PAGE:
Modelling an Innovation Ecosystem to Build and Nurture Communities

Ananya Agrawal, National Institute of Design, India

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Read the working paper ⇒

Encouraging a culture of innovation and entrepreneurship in a country with a huge population density like India can have a significant role to play in ensuring the rise of self-reliant communities, especially in a post-COVID-19 future where reverse migration has become noteworthy. As per experts, by increasing the varied set of people per capita who can inspire and develop markets and try out new products and methodologies etc., India, can leverage its innovative diversity to its fullest potential. Despite India’s popular ‘jugaad’ culture, the innovation wave is yet to penetrate in smaller towns and villages. While access to spaces of innovation irrespective of age or economic differences serves as an entry point, this can only be sustained if communities are nurtured to build upon the local ecosystem with an increased degree of interactivity and ownership.

The program design of Atal Community Innovation Center (ACIC), an initiative by Atal Innovation Mission, NITI Aayog, is therefore modelled after a careful study of the bottlenecks in the innovation cycle suggesting systemic interventions to counter them. This paper focuses on building the willingness and capacity of people to access the innovation infrastructure. The suggested methods have been supported by insights from the theory of creativity as well as evidence from action research done at Jhamtse Gatsal Children’s Community, Arunachal Pradesh as a Lakpar Fellow.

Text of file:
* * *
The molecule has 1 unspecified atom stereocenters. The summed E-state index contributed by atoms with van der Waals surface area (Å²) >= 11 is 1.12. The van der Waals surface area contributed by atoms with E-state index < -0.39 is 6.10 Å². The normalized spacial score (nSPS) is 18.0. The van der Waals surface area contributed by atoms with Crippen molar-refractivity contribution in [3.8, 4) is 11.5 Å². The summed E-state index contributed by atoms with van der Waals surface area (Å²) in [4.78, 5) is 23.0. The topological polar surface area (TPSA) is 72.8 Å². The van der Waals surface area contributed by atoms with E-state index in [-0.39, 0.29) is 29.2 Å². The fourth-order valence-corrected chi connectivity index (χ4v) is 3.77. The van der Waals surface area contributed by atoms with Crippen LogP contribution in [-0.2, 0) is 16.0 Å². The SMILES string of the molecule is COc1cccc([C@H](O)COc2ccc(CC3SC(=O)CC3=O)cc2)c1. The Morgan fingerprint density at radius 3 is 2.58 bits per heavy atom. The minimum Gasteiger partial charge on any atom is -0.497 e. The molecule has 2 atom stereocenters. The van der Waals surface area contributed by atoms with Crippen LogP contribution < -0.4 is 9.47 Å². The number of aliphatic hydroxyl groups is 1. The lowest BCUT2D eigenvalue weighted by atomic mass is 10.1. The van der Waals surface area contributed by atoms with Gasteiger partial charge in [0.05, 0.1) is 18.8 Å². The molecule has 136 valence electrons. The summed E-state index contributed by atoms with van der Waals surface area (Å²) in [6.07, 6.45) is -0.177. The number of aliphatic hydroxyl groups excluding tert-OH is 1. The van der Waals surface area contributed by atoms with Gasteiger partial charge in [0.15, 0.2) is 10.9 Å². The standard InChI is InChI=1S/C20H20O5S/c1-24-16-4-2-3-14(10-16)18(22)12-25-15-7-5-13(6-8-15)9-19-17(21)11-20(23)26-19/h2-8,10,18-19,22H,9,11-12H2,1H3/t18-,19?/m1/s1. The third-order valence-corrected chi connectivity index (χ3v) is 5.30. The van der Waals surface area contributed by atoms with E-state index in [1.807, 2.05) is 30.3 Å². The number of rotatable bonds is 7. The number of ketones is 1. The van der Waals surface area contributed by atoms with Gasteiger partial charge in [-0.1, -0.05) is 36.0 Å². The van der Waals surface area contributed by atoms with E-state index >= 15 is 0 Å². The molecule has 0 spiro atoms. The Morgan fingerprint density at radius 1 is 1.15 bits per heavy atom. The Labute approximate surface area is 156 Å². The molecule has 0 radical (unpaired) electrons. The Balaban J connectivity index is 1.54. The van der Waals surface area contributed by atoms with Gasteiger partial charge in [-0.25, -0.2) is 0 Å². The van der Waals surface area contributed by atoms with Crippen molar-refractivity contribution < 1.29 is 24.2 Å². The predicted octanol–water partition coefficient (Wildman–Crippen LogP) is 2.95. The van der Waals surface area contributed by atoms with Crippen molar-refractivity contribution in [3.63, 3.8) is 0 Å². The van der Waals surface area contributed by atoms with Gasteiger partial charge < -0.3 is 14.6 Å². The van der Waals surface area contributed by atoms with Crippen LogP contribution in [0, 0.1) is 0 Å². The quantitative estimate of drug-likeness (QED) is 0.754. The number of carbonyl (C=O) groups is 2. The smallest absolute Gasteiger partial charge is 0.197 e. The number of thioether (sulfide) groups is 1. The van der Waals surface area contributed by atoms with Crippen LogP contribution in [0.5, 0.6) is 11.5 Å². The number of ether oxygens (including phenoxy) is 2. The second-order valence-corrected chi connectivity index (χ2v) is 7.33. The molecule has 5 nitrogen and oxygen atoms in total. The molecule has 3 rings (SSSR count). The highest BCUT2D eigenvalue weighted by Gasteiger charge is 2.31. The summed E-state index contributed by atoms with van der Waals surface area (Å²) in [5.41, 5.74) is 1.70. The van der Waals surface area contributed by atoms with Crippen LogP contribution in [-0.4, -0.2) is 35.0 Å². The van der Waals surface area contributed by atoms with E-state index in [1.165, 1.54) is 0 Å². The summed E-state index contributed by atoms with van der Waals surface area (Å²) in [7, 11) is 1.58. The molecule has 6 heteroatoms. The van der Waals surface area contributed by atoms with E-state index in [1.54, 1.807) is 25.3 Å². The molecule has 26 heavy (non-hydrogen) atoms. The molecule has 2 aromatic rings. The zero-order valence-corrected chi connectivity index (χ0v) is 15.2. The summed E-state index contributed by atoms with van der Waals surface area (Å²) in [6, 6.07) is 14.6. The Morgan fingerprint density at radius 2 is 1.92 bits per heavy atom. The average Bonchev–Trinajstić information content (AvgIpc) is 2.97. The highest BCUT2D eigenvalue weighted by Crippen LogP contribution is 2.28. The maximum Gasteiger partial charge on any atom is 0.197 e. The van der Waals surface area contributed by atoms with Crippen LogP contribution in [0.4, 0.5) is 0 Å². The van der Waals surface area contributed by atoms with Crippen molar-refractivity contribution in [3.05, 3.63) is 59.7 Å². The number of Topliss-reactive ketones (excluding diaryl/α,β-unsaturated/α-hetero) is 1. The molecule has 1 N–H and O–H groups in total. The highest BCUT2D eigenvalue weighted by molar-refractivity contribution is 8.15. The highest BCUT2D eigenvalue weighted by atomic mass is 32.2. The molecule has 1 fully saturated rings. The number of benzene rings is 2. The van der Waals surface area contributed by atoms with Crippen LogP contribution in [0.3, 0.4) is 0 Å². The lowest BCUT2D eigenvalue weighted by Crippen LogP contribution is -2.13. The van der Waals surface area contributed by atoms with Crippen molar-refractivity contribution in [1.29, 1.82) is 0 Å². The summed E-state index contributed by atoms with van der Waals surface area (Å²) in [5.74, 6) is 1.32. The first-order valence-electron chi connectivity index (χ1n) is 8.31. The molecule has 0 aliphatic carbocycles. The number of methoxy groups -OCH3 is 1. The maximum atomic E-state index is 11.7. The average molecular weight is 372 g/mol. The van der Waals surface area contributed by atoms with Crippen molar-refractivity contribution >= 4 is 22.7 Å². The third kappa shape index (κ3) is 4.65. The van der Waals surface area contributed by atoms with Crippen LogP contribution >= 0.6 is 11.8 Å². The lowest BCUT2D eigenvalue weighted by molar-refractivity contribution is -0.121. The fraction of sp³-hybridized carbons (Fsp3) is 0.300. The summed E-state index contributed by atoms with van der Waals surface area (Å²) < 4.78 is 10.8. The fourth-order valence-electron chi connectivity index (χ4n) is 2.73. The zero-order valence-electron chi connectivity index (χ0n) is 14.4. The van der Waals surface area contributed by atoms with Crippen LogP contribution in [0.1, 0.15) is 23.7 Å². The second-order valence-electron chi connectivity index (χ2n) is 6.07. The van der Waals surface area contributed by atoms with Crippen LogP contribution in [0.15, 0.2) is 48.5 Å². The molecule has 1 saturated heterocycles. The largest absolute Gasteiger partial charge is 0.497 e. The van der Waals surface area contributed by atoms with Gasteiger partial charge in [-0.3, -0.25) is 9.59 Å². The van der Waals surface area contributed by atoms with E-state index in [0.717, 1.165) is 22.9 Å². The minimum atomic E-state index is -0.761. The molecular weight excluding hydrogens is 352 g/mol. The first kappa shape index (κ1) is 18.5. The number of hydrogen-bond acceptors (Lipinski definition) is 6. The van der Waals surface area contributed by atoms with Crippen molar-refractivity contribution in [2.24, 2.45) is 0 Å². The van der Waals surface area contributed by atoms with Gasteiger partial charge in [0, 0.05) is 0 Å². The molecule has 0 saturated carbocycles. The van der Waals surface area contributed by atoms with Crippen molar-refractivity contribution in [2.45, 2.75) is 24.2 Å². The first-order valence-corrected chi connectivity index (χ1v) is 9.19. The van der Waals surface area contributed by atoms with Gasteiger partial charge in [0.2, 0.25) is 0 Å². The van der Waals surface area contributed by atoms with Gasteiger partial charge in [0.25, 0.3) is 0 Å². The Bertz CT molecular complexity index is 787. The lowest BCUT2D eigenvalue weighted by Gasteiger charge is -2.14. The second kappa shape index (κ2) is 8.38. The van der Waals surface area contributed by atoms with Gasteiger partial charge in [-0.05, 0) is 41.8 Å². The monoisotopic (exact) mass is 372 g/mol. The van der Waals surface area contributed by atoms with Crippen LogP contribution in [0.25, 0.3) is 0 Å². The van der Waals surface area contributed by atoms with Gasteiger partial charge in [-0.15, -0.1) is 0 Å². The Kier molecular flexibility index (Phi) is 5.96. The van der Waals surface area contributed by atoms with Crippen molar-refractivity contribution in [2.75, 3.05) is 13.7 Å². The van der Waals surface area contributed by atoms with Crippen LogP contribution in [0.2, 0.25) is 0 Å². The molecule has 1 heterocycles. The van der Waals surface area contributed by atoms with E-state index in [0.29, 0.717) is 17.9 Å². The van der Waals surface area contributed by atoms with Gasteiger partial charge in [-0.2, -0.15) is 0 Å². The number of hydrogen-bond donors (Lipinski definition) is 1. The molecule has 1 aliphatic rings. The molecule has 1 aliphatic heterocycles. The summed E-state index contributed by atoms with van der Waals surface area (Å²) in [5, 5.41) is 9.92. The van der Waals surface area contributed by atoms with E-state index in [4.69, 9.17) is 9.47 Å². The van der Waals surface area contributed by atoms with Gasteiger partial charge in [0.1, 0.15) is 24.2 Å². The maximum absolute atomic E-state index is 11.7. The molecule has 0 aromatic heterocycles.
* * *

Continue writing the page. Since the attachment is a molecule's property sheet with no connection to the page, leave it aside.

The two popular business models of maker-spaces, incubation centres, and innovation labs come with the following challenges:

  • Membership Fee from day one as per the usage of infrastructure and mentorship facility: Even if the fee is subsidized, this approach comes with the challenge of being less inclusive for people from lower economic backgrounds
  • Initial funding with a focus on % share in Return on Investment from start-ups for a fixed period after they break even: Here again, the tendency is to minimize the risk by investing in potential ideas or prototypes by individuals/already established companies as entry points. While this is a more inclusive approach than the former, the gap lies in the moment space decides to invest in ‘ideas’ instead of ‘people’.

As per field insights, the idea of innovation for most Indian communities is distant from their everyday life, mostly reserved for the privileged few. To counter this thought, National Innovation Foundation started with ‘shodhyatra’ with a motto to reach the grassroots innovators in their native places, instead of innovators having to find them. This helped to redefine the idea of innovation for the Indian audience such that what emerged from either necessity or traditional knowledge of one place, became acknowledged as innovation for the other. Another challenge faced by people on their road to innovation was seen to be their inability to figure out a starting point. According to theories of creativity in psychology, the missing link here is the ‘Creative Induction’ phase or the ‘Grooming’ phase which is a preparatory phase focused towards exposure and regenerative creativity.